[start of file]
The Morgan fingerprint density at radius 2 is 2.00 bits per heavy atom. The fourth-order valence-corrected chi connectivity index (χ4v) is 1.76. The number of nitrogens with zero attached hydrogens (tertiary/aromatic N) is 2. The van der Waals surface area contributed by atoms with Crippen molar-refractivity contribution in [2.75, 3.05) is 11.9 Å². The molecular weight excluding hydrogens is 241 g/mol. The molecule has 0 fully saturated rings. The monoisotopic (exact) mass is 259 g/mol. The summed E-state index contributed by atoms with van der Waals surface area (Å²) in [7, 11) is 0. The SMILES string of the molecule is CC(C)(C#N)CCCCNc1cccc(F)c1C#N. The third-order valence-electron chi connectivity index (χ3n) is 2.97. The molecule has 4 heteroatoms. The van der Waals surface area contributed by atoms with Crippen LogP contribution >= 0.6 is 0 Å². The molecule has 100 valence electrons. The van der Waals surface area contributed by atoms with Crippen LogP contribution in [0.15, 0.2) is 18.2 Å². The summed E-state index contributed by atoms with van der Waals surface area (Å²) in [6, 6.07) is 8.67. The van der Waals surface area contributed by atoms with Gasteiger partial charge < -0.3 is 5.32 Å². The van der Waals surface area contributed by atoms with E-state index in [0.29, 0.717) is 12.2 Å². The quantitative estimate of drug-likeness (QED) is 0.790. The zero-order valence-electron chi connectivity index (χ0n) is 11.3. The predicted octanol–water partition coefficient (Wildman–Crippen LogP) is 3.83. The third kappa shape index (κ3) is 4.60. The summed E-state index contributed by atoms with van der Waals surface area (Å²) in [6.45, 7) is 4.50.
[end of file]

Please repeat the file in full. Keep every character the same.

The Morgan fingerprint density at radius 2 is 2.00 bits per heavy atom. The fourth-order valence-corrected chi connectivity index (χ4v) is 1.76. The number of nitrogens with zero attached hydrogens (tertiary/aromatic N) is 2. The van der Waals surface area contributed by atoms with Crippen molar-refractivity contribution in [2.75, 3.05) is 11.9 Å². The molecular weight excluding hydrogens is 241 g/mol. The molecule has 0 fully saturated rings. The monoisotopic (exact) mass is 259 g/mol. The summed E-state index contributed by atoms with van der Waals surface area (Å²) in [7, 11) is 0. The SMILES string of the molecule is CC(C)(C#N)CCCCNc1cccc(F)c1C#N. The third-order valence-electron chi connectivity index (χ3n) is 2.97. The molecule has 4 heteroatoms. The van der Waals surface area contributed by atoms with Crippen LogP contribution >= 0.6 is 0 Å². The molecule has 100 valence electrons. The van der Waals surface area contributed by atoms with Crippen LogP contribution in [0.15, 0.2) is 18.2 Å². The summed E-state index contributed by atoms with van der Waals surface area (Å²) in [6, 6.07) is 8.67. The van der Waals surface area contributed by atoms with Gasteiger partial charge < -0.3 is 5.32 Å². The van der Waals surface area contributed by atoms with E-state index in [0.29, 0.717) is 12.2 Å². The quantitative estimate of drug-likeness (QED) is 0.790. The zero-order valence-electron chi connectivity index (χ0n) is 11.3. The predicted octanol–water partition coefficient (Wildman–Crippen LogP) is 3.83. The third kappa shape index (κ3) is 4.60. The summed E-state index contributed by atoms with van der Waals surface area (Å²) in [6.45, 7) is 4.50.